The new ‘unconventional’ types of workplaces, where life and business merge

Recently, I visited a branding and design practice in Sydney’s oh-so-hip Redfern and was met with some enthusiasm by Baxter, Rex, Ralph and Pilot. After a quick meet-and-greet, they returned to their desks, or rather under their desks, as they are the dogs of various staff members.

The London base of PSLab with mattress-style cushions to encourage downtime – especially for Wilf the resident dog. Credit:Rory Gardiner

They seemed to be a symbol of a new type of workplace, where life and business merge. Another potent example of this is found at the new London home of PSLab, a lighting showroom in a late-Victorian warehouse in Bermondsey (pictured).

Artists James Russell and Hannah Plumb of creative studio James Plumb collaborated with the practice to design an unconventional space where areas overlap. “There is a garden, a kitchen, a courtyard, a library, a meeting room, an auditorium and a living room – their functions are defined yet intertwined,” says Russell.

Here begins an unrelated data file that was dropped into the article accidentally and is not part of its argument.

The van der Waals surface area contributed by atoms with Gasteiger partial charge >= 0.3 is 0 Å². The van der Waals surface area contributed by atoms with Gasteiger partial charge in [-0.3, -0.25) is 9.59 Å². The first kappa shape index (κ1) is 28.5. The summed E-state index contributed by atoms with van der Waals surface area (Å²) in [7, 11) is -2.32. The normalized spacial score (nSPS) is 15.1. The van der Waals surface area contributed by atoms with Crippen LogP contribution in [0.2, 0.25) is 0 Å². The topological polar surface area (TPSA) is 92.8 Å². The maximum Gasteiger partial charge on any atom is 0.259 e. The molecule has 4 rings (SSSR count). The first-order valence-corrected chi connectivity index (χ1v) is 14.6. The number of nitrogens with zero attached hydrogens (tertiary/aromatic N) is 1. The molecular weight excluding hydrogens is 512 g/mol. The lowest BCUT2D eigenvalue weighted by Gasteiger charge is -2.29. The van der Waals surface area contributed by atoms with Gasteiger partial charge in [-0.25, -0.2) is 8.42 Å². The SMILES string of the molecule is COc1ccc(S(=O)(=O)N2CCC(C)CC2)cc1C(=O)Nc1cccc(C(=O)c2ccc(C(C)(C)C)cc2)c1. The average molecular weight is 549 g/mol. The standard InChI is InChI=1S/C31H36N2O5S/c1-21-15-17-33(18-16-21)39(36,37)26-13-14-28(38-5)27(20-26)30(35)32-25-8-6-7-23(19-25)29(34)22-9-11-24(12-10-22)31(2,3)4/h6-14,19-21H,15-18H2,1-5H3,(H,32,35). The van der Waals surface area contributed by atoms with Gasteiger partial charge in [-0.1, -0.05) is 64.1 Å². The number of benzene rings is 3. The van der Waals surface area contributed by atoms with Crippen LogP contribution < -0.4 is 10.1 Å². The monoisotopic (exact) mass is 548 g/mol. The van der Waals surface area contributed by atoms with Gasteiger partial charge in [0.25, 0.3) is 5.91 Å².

The former tannery was stripped back to reveal its core industrial structure and then an “internal concrete landscape” conceived on varying levels – so a step becomes a seat, a plinth becomes a floor, and a floor becomes a bench.

“At the heart of the space we have a 3.2-metre cantilevered dining table [around which] to gather, share and eat,” says Plumb. Greenery was included everywhere, with mattress-style cushions to encourage downtime – especially for Wilf the resident dog.

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